Iron

Young women's version of this guide
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What is iron and why is it important?

Iron is a mineral that helps build red blood cells. Most importantly, iron helps your blood cells carry the oxygen that is needed for energy. Getting the right amount of iron can improve your performance in sports and in school. People who follow a vegetarian or vegan diet also need to pay extra attention to make sure they get enough iron. Iron deficiency in young men is pretty rare and typically indicates something other than just a dietary insufficiency.

What happens if I don’t get enough iron?

Anemia is a condition typically associated with an iron deficiency. Anemia occurs when you don’t have enough healthy red blood cells. Without the right amount of healthy red blood cells, enough oxygen doesn’t get into your body. This causes people with anemia to look pale and feel weak and tired. The most common cause of anemia is not getting enough iron in your diet. Your health care provider may recommend a multivitamin with iron if it seems like you are not getting enough iron from foods. If you are already anemic, your health care provider will probably suggest an iron supplement.

How much iron do I need?

Iron is measured in milligrams. The amount you need depends on your age, gender, body size, and lifestyle. In general, you can use these guidelines to figure out how much iron you need.

  • Guys age 9-13: 8 mg/day
  • Guys age 14-18: 11 mg/day

What foods are rich in iron?

Good sources of iron include red meat, eggs, poultry, fish, legumes (or beans), and fortified cereals. It is important to know that your body absorbs iron from animal sources (known as “heme” iron) more easily than it absorbs iron from plant sources (known as “non-heme” iron). The best sources of iron in food come from things that might not sound too appetizing, such as beef liver and chicken giblets. However, there are plenty of foods that you probably already eat that contain iron as well. The following table lists some foods that are good sources of iron.

FoodServing SizeIron (mg)
Beans and Peas
Baked beans, without pork½ cup2
Chickpeas (made from died or canned)½ cup2
Lentils½ cup3
Kidney beans (made from dried or canned)½ cup3
White beans (made from dried or canned)½ cup3
Cereals
Cheerios®1 cup9.3
Cinnamon Life®¾ cup7.4
Rice Krispies®1¼ cup10
Whole Grain Total®¾ cup18
Malt-O-Meal® hot cereal1 serving13.9
Dried Fruit
Peaches¼ cup2
Apricots½ cup2
Raisins¼ cup1
Meat, Poultry and Fish
Egg1 large1
Pork* (lean meat)3 ounces1.0
Tuna, canned*3 ounces1.0
Beef loin*3 ounces2.0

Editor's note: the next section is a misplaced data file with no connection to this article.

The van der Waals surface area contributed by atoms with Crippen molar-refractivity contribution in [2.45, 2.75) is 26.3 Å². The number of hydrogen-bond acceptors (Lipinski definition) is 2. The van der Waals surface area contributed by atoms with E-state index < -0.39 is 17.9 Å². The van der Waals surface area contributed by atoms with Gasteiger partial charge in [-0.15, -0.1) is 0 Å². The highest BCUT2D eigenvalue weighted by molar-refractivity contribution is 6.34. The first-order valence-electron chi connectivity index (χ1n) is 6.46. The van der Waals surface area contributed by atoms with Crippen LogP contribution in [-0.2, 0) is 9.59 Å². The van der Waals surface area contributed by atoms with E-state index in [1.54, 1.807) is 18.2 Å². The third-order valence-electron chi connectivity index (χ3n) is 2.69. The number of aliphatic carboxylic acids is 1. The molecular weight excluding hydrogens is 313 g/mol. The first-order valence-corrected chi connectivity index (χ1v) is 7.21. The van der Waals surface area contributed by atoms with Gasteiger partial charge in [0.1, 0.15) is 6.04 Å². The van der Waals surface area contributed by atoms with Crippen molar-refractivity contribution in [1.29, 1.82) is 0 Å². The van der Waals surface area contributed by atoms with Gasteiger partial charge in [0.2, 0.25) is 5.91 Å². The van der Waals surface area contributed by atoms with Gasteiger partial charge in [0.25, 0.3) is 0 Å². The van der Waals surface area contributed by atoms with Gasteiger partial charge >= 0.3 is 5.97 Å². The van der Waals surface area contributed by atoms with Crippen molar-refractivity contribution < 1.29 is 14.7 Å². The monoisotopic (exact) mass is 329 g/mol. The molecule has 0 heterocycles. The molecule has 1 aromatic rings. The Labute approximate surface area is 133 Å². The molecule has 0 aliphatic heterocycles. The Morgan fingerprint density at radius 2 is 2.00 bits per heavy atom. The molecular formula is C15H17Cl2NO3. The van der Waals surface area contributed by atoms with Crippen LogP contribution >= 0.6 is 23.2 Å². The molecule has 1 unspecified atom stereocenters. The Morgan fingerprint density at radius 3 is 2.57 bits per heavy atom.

Ground turkey*3 ounces1
Chicken* (breast, skinless)3 ounces1
Turkey deli meat3 ounces1
Other
Almonds1 ounce1.0
Cashews, unsalted1 ounce2
Prune juice½ cup2
Spinach, boiled½ cup2
* Source of heme iron

All iron content was calculated using the USDA supertracker. It’s important to note that these are all estimates and can range depending on how a food is prepared and what else you are eating at that meal.

Nutrition Tips:

  • Foods high in vitamin C help your body absorb non-heme iron. Eat iron-rich foods along with foods that are high in vitamin C, such as citrus fruits and juices, cantaloupe, strawberries, tomatoes, and dark green vegetables to increase the amount of iron you absorb. For example, you could top your cereal with strawberries, add tomato slices or salsa to a bean burrito bowl, or have an orange with a peanut butter sandwich.
  • Additionally, eating a heme source of iron will help you to absorb iron from a non-heme source of iron. You can enjoy a meal that contains a source of vitamin C, a source of heme iron and a source of non-heme iron such as turkey and bean chili with tomatoes, or chicken fajitas with beans and green peppers.
  • If you take a calcium supplement, try not to take it at the same time as your iron supplement because your body absorbs these nutrients better when they are taken separately.
  • Don’t take an iron supplement with a caffeinated drink such as cola, black tea or coffee. Caffeine, as well as tannins found naturally in both coffee and some teas, can interfere with iron absorption.
  • Choose breads, cereals, and pastas that say “enriched” or “iron-fortified” on the label. These foods have extra iron added which can help you meet your nutritional needs.
If you’re concerned about iron, here’s a tip on how to bring it up with your health care provider: “How do I know if I get enough iron?”